229	!Esound/core/pcm_native.c
230	!Esound/core/memalloc.c
231	<!-- FIXME: Removed for now since no structured comments in source
232	X!Isound/sound_firmware.c
233	-->
234	  </chapter>
235	
236	  <chapter id="uart16x50">
237	     <title>16x50 UART Driver</title>
238	!Edrivers/tty/serial/serial_core.c
239	!Edrivers/tty/serial/8250/8250_core.c
240	  </chapter>
241	
242	  <chapter id="fbdev">
243	     <title>Frame Buffer Library</title>
244	
245	     <para>
246	       The frame buffer drivers depend heavily on four data structures.
247	       These structures are declared in include/linux/fb.h.  They are
248	       fb_info, fb_var_screeninfo, fb_fix_screeninfo and fb_monospecs.
249	       The last three can be made available to and from userland.
250	     </para>
251	
252	     <para>
253	       fb_info defines the current state of a particular video card.
254	       Inside fb_info, there exists a fb_ops structure which is a
255	       collection of needed functions to make fbdev and fbcon work.
256	       fb_info is only visible to the kernel.
257	     </para>
258	
259	     <para>
260	       fb_var_screeninfo is used to describe the features of a video card
261	       that are user defined.  With fb_var_screeninfo, things such as
262	       depth and the resolution may be defined.
263	     </para>
264	
265	     <para>
266	       The next structure is fb_fix_screeninfo. This defines the
267	       properties of a card that are created when a mode is set and can't
268	       be changed otherwise.  A good example of this is the start of the
269	       frame buffer memory.  This "locks" the address of the frame buffer
270	       memory, so that it cannot be changed or moved.
271	     </para>
272	
273	     <para>
274	       The last structure is fb_monospecs. In the old API, there was
275	       little importance for fb_monospecs. This allowed for forbidden things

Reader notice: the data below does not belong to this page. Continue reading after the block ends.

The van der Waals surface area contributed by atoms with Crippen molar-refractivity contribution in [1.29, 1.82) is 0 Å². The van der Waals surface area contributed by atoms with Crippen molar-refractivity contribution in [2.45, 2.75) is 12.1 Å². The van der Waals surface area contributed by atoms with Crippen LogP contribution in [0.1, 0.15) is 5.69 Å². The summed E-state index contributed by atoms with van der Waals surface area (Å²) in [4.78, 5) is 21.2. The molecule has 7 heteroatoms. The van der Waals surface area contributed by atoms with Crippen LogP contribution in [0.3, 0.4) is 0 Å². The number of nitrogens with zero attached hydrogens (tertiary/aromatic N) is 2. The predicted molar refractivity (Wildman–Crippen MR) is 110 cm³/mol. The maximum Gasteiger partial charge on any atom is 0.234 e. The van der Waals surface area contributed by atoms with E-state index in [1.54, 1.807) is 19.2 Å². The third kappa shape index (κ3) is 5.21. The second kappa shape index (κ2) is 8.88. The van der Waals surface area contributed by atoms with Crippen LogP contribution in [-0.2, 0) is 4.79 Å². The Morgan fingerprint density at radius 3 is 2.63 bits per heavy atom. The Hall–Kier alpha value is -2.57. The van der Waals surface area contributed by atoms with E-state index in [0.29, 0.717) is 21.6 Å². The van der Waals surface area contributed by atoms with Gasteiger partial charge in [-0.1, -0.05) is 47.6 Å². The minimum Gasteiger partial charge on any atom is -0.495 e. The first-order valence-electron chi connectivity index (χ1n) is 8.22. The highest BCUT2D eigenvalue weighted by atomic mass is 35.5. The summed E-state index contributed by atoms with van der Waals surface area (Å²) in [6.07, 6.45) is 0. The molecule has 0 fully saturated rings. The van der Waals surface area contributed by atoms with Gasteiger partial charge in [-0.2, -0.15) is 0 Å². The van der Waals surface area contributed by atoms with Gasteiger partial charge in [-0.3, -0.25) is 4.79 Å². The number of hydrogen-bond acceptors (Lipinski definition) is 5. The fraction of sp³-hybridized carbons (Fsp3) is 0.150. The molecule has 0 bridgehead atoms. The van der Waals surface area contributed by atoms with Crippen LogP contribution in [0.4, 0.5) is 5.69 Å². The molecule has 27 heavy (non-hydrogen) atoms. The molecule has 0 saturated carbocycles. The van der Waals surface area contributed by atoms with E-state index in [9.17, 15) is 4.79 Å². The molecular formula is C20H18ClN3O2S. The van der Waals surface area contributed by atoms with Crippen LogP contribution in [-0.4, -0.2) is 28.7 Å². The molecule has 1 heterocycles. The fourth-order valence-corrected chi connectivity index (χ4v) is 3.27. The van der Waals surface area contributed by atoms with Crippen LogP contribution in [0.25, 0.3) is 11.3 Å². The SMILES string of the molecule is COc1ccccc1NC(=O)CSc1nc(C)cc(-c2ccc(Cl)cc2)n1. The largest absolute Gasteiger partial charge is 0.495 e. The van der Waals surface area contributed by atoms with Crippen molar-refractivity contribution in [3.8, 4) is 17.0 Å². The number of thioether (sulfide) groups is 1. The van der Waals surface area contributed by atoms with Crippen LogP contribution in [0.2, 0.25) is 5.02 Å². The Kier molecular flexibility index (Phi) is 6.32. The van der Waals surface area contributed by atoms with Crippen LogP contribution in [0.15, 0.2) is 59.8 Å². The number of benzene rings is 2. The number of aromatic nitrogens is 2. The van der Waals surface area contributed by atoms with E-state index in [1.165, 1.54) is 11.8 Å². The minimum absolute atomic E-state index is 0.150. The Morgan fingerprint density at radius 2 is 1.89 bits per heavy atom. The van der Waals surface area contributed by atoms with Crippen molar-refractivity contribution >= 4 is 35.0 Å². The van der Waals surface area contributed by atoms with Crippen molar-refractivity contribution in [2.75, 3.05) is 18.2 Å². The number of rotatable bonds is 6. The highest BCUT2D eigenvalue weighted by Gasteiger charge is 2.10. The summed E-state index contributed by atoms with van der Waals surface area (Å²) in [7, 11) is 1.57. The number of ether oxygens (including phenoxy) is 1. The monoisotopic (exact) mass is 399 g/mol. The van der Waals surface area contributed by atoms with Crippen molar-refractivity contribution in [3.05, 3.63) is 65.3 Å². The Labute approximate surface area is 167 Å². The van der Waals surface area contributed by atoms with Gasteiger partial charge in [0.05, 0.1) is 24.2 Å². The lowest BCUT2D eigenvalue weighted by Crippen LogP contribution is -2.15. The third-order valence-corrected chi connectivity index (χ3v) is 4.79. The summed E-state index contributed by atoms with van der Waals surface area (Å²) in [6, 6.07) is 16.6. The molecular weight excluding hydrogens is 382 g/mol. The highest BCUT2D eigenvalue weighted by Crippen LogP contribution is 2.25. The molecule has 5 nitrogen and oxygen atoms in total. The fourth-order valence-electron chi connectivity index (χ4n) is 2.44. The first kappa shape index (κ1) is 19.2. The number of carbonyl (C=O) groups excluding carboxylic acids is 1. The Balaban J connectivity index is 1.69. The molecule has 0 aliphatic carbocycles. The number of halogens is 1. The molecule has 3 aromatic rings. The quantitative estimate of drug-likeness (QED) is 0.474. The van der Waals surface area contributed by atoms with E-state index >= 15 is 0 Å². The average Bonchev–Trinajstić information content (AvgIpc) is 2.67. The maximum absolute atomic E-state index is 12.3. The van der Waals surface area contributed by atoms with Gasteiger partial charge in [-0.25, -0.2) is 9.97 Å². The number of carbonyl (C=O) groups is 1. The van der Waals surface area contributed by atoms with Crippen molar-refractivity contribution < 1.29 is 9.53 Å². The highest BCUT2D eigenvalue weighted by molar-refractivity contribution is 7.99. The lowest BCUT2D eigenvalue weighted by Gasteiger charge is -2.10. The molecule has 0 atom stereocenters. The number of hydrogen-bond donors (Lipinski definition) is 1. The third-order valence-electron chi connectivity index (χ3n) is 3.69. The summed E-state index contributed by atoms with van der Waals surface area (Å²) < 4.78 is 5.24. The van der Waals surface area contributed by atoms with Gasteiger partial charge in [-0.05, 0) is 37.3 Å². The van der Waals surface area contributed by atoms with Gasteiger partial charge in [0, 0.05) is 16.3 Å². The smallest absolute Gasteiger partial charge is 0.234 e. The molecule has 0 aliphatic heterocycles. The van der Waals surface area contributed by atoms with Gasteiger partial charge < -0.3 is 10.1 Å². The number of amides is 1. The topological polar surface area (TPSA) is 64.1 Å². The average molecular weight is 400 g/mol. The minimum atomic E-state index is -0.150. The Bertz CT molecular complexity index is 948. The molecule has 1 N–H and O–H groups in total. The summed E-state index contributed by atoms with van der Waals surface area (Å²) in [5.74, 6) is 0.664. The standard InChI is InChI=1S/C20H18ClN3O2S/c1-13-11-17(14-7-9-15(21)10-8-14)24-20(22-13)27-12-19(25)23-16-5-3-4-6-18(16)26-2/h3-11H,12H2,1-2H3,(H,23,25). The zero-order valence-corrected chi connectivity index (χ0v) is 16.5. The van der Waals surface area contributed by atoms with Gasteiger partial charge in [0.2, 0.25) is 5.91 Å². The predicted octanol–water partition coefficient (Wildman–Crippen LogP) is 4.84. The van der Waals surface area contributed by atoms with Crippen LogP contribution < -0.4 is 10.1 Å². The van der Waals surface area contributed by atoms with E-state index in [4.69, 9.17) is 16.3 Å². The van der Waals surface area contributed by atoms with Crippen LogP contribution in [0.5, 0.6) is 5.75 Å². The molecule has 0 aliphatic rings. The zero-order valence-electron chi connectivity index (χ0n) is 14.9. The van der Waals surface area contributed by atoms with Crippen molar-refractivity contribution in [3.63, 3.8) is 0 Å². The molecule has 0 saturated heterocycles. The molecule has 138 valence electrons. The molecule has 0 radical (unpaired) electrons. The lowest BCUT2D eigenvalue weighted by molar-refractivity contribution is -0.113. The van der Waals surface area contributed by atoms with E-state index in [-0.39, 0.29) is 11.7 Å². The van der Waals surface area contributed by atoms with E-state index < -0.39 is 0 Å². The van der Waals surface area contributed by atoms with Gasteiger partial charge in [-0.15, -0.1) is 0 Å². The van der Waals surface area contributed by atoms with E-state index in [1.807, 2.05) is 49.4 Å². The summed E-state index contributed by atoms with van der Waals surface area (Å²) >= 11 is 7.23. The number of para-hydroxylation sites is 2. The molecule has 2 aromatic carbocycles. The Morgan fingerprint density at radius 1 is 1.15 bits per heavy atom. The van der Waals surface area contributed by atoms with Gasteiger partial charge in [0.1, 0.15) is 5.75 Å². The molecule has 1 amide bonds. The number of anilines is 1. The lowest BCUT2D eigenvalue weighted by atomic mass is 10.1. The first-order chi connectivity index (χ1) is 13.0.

276	       such as setting a mode of 800x600 on a fix frequency monitor. With
277	       the new API, fb_monospecs prevents such things, and if used
278	       correctly, can prevent a monitor from being cooked.  fb_monospecs
279	       will not be useful until kernels 2.5.x.
280	     </para>
281	
282	     <sect1><title>Frame Buffer Memory</title>
283	!Edrivers/video/fbdev/core/fbmem.c
284	     </sect1>
285	<!--
286	     <sect1><title>Frame Buffer Console</title>
287	X!Edrivers/video/console/fbcon.c
288	     </sect1>
289	-->
290	     <sect1><title>Frame Buffer Colormap</title>
291	!Edrivers/video/fbdev/core/fbcmap.c
292	     </sect1>
293	<!-- FIXME:
294	  drivers/video/fbgen.c has no docs, which stuffs up the sgml.  Comment
295	  out until somebody adds docs.  KAO
296	     <sect1><title>Frame Buffer Generic Functions</title>
297	X!Idrivers/video/fbgen.c
298	     </sect1>
299	KAO -->
300	     <sect1><title>Frame Buffer Video Mode Database</title>
301	!Idrivers/video/fbdev/core/modedb.c
302	!Edrivers/video/fbdev/core/modedb.c
303	     </sect1>
304	     <sect1><title>Frame Buffer Macintosh Video Mode Database</title>
305	!Edrivers/video/fbdev/macmodes.c
306	     </sect1>
307	     <sect1><title>Frame Buffer Fonts</title>
308	        <para>
309	           Refer to the file lib/fonts/fonts.c for more information.
310	        </para>
311	<!-- FIXME: Removed for now since no structured comments in source
312	X!Ilib/fonts/fonts.c
313	-->
314	     </sect1>
315	  </chapter>
316	
317	  <chapter id="input_subsystem">
318	     <title>Input Subsystem</title>
319	     <sect1><title>Input core</title>
320	!Iinclude/linux/input.h